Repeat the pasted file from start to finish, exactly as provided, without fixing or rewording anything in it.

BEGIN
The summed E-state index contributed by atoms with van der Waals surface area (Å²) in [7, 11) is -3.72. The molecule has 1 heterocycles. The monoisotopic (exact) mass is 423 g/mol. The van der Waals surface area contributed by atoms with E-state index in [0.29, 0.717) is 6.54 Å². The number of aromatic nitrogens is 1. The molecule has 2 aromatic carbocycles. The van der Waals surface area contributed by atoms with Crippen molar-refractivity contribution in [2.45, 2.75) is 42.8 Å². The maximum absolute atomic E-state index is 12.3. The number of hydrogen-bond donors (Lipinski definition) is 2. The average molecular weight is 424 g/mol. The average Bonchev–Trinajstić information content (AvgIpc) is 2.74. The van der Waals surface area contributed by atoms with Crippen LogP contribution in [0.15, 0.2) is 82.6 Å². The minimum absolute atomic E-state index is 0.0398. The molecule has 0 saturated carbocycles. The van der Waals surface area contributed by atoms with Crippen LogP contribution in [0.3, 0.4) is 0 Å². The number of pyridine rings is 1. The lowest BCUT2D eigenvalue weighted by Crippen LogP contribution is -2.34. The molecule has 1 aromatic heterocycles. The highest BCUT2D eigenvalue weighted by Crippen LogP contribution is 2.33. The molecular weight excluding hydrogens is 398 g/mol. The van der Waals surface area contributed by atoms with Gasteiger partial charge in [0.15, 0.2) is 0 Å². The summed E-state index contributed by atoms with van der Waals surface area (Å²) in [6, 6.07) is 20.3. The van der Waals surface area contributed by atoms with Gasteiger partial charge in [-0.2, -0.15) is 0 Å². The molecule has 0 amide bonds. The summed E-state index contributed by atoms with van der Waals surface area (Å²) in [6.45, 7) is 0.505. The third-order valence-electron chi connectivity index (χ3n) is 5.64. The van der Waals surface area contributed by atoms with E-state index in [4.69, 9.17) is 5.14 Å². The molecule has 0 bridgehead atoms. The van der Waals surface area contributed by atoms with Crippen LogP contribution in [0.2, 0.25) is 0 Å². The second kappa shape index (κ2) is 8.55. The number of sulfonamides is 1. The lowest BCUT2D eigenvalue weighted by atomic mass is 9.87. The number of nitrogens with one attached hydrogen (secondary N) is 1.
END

The summed E-state index contributed by atoms with van der Waals surface area (Å²) in [7, 11) is -3.72. The molecule has 1 heterocycles. The monoisotopic (exact) mass is 423 g/mol. The van der Waals surface area contributed by atoms with E-state index in [0.29, 0.717) is 6.54 Å². The number of aromatic nitrogens is 1. The molecule has 2 aromatic carbocycles. The van der Waals surface area contributed by atoms with Crippen molar-refractivity contribution in [2.45, 2.75) is 42.8 Å². The maximum absolute atomic E-state index is 12.3. The number of hydrogen-bond donors (Lipinski definition) is 2. The average molecular weight is 424 g/mol. The average Bonchev–Trinajstić information content (AvgIpc) is 2.74. The van der Waals surface area contributed by atoms with Crippen LogP contribution in [0.15, 0.2) is 82.6 Å². The minimum absolute atomic E-state index is 0.0398. The molecule has 0 saturated carbocycles. The van der Waals surface area contributed by atoms with Crippen LogP contribution in [0.3, 0.4) is 0 Å². The number of pyridine rings is 1. The lowest BCUT2D eigenvalue weighted by Crippen LogP contribution is -2.34. The molecule has 1 aromatic heterocycles. The highest BCUT2D eigenvalue weighted by Crippen LogP contribution is 2.33. The molecular weight excluding hydrogens is 398 g/mol. The van der Waals surface area contributed by atoms with Gasteiger partial charge in [0.15, 0.2) is 0 Å². The summed E-state index contributed by atoms with van der Waals surface area (Å²) in [6, 6.07) is 20.3. The van der Waals surface area contributed by atoms with Gasteiger partial charge in [-0.2, -0.15) is 0 Å². The molecule has 0 amide bonds. The summed E-state index contributed by atoms with van der Waals surface area (Å²) in [6.45, 7) is 0.505. The third-order valence-electron chi connectivity index (χ3n) is 5.64. The van der Waals surface area contributed by atoms with E-state index in [4.69, 9.17) is 5.14 Å². The molecule has 0 bridgehead atoms. The van der Waals surface area contributed by atoms with Crippen LogP contribution in [0.2, 0.25) is 0 Å². The second kappa shape index (κ2) is 8.55. The number of sulfonamides is 1. The lowest BCUT2D eigenvalue weighted by atomic mass is 9.87. The number of nitrogens with one attached hydrogen (secondary N) is 1.